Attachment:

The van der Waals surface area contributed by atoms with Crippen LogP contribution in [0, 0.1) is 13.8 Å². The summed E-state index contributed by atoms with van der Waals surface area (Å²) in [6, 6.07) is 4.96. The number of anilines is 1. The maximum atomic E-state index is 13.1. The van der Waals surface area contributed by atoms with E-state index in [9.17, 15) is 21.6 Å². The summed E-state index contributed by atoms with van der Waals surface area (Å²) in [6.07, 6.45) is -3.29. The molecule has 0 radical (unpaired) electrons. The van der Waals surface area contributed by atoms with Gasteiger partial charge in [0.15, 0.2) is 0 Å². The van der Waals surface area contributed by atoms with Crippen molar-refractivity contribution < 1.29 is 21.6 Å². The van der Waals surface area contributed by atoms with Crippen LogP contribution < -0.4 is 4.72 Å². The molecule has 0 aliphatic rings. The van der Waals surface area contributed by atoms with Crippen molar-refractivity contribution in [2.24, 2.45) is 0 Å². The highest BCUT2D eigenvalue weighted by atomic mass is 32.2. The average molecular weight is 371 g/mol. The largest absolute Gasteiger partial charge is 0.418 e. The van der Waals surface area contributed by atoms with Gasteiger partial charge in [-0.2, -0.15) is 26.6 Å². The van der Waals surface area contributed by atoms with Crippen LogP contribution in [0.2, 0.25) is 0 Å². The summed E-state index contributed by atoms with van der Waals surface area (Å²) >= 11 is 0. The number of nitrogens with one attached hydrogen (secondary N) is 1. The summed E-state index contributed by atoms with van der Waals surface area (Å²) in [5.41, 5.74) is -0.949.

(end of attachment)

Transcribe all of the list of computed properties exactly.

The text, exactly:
The van der Waals surface area contributed by atoms with Crippen LogP contribution in [0, 0.1) is 13.8 Å². The summed E-state index contributed by atoms with van der Waals surface area (Å²) in [6, 6.07) is 4.96. The number of anilines is 1. The maximum atomic E-state index is 13.1. The van der Waals surface area contributed by atoms with E-state index in [9.17, 15) is 21.6 Å². The summed E-state index contributed by atoms with van der Waals surface area (Å²) in [6.07, 6.45) is -3.29. The molecule has 0 radical (unpaired) electrons. The van der Waals surface area contributed by atoms with Gasteiger partial charge in [0.15, 0.2) is 0 Å². The van der Waals surface area contributed by atoms with Crippen molar-refractivity contribution < 1.29 is 21.6 Å². The van der Waals surface area contributed by atoms with Crippen LogP contribution < -0.4 is 4.72 Å². The molecule has 0 aliphatic rings. The van der Waals surface area contributed by atoms with Crippen molar-refractivity contribution in [2.24, 2.45) is 0 Å². The highest BCUT2D eigenvalue weighted by atomic mass is 32.2. The average molecular weight is 371 g/mol. The largest absolute Gasteiger partial charge is 0.418 e. The van der Waals surface area contributed by atoms with Gasteiger partial charge in [-0.2, -0.15) is 26.6 Å². The van der Waals surface area contributed by atoms with Crippen LogP contribution in [0.2, 0.25) is 0 Å². The summed E-state index contributed by atoms with van der Waals surface area (Å²) >= 11 is 0. The number of nitrogens with one attached hydrogen (secondary N) is 1. The summed E-state index contributed by atoms with van der Waals surface area (Å²) in [5.41, 5.74) is -0.949.